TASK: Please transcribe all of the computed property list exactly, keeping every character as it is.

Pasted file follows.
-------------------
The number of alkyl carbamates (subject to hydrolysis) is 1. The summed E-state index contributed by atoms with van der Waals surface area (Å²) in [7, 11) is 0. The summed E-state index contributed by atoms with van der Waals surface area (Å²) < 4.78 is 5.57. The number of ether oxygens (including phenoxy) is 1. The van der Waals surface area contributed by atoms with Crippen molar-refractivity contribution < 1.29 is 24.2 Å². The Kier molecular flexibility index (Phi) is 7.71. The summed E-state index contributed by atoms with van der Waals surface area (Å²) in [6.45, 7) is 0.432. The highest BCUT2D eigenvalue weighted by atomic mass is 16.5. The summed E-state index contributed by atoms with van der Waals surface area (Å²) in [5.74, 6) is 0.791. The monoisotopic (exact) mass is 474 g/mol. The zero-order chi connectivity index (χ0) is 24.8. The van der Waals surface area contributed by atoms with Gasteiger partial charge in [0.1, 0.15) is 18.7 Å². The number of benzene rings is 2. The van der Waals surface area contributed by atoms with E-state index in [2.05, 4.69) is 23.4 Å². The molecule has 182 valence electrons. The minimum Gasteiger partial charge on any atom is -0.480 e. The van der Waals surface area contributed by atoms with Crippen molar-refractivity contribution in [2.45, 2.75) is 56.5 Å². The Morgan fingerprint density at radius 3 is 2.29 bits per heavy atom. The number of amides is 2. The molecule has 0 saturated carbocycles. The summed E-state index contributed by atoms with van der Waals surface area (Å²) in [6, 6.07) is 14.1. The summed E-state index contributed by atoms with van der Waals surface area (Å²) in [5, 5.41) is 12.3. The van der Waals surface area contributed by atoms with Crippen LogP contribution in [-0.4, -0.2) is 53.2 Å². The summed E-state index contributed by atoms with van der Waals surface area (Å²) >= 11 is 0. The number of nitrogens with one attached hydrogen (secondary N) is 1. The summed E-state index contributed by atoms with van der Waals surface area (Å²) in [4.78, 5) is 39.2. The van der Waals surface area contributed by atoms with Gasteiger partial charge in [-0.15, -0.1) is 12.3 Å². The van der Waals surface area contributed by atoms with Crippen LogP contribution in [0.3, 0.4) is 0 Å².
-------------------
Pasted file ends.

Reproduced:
The number of alkyl carbamates (subject to hydrolysis) is 1. The summed E-state index contributed by atoms with van der Waals surface area (Å²) in [7, 11) is 0. The summed E-state index contributed by atoms with van der Waals surface area (Å²) < 4.78 is 5.57. The number of ether oxygens (including phenoxy) is 1. The van der Waals surface area contributed by atoms with Crippen molar-refractivity contribution < 1.29 is 24.2 Å². The Kier molecular flexibility index (Phi) is 7.71. The summed E-state index contributed by atoms with van der Waals surface area (Å²) in [6.45, 7) is 0.432. The highest BCUT2D eigenvalue weighted by atomic mass is 16.5. The summed E-state index contributed by atoms with van der Waals surface area (Å²) in [5.74, 6) is 0.791. The monoisotopic (exact) mass is 474 g/mol. The zero-order chi connectivity index (χ0) is 24.8. The van der Waals surface area contributed by atoms with Gasteiger partial charge in [0.1, 0.15) is 18.7 Å². The number of benzene rings is 2. The van der Waals surface area contributed by atoms with E-state index in [2.05, 4.69) is 23.4 Å². The molecule has 182 valence electrons. The minimum Gasteiger partial charge on any atom is -0.480 e. The van der Waals surface area contributed by atoms with Crippen molar-refractivity contribution in [2.45, 2.75) is 56.5 Å². The Morgan fingerprint density at radius 3 is 2.29 bits per heavy atom. The number of amides is 2. The molecule has 0 saturated carbocycles. The summed E-state index contributed by atoms with van der Waals surface area (Å²) in [6, 6.07) is 14.1. The summed E-state index contributed by atoms with van der Waals surface area (Å²) in [5, 5.41) is 12.3. The van der Waals surface area contributed by atoms with Crippen LogP contribution in [-0.4, -0.2) is 53.2 Å². The summed E-state index contributed by atoms with van der Waals surface area (Å²) >= 11 is 0. The number of nitrogens with one attached hydrogen (secondary N) is 1. The summed E-state index contributed by atoms with van der Waals surface area (Å²) in [4.78, 5) is 39.2. The van der Waals surface area contributed by atoms with Gasteiger partial charge in [-0.15, -0.1) is 12.3 Å². The van der Waals surface area contributed by atoms with Crippen LogP contribution in [0.3, 0.4) is 0 Å².